The Japanese Moon Landing Spacecraft “SLIM” is operational after several days of power outage. Solar panels now openly produce electricity, Japanese aerospace company JAXA announced on Monday. “SLIM” (Smart Lander for Investigating Moon) landed on the lunar surface on January 20 Japan time. However, the device's solar panels, which were only 2.4 meters high, were not powered after landing.
They were facing west and therefore away from the sun. The probe was initially run on battery power before being switched off. “Communication with SLIM was successfully established last night and operations have resumed!” Jaxa said on the X (formerly Twitter) site. The probe is now also exploring the lunar surface, and has successfully sent images of boulders known as the “Toy Poodle” back to Earth.
Despite their awkward orientation, Jaksa hypothesizes that solar panels can generate electricity once sunlight hits them from the moon's west side.
After the former Soviet Union, the United States, China and India, Japan is the fifth country to achieve a soft landing on an Earth satellite. “SLIM” launched to the Moon on an H2A carrier rocket from the Japanese Tanekashima spacecraft in September. Despite initial problems with power supply, Jaxa was satisfied with the project. An unprecedented precision of less than ten meters was achieved when landing on the moon. “SLIM” was said to have landed only three or four meters from its target.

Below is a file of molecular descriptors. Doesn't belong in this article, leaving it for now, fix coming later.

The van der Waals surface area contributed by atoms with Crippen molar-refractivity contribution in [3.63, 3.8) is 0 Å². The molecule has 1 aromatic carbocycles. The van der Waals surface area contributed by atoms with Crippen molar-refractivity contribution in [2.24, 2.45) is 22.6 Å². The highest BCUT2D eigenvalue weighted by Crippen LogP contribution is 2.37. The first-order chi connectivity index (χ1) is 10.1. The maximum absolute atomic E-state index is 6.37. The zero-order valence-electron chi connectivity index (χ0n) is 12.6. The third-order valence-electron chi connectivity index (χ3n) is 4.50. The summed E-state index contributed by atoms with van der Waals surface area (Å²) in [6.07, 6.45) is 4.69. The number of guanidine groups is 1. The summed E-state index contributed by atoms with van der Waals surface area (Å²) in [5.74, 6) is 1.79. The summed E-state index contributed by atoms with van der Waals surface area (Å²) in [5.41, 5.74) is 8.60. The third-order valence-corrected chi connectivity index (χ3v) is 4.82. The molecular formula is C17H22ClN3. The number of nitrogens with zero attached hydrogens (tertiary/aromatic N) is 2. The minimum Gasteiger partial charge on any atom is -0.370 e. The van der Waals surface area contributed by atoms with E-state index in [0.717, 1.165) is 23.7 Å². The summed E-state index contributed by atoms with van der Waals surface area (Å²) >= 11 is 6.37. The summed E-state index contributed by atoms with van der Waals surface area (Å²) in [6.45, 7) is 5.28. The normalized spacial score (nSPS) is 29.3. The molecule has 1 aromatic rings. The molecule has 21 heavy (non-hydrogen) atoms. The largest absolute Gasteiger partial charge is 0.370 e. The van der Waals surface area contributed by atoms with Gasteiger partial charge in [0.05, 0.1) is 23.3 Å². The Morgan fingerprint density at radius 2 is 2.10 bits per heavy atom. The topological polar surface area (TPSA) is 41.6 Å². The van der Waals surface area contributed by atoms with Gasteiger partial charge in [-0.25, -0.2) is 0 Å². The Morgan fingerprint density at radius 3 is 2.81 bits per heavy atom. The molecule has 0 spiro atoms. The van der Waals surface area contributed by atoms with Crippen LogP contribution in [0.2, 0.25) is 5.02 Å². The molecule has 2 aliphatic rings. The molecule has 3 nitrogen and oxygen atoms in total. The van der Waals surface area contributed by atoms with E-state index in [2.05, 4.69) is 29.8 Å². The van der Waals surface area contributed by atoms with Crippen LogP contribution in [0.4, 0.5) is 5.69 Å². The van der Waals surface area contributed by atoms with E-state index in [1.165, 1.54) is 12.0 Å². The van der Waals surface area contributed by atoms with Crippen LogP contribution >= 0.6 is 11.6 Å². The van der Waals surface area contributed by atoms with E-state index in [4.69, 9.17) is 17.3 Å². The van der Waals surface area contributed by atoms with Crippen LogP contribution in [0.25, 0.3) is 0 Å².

“Slim” made a planned landing near Shioli Crater in a low area called “Nectar Sea”. Japan's space agency hopes that the successful precision landing of “SLIM” will mark the transition from the era of “Land we can” to the era of “Land we want”.
The data obtained will be used in the planning of future lunar missions, for example as part of the US-led “Artemis” project. NASA wants to bring people to the moon again after 50 years – however, the lunar landing mission “Artemis 3” was recently postponed to September 2026.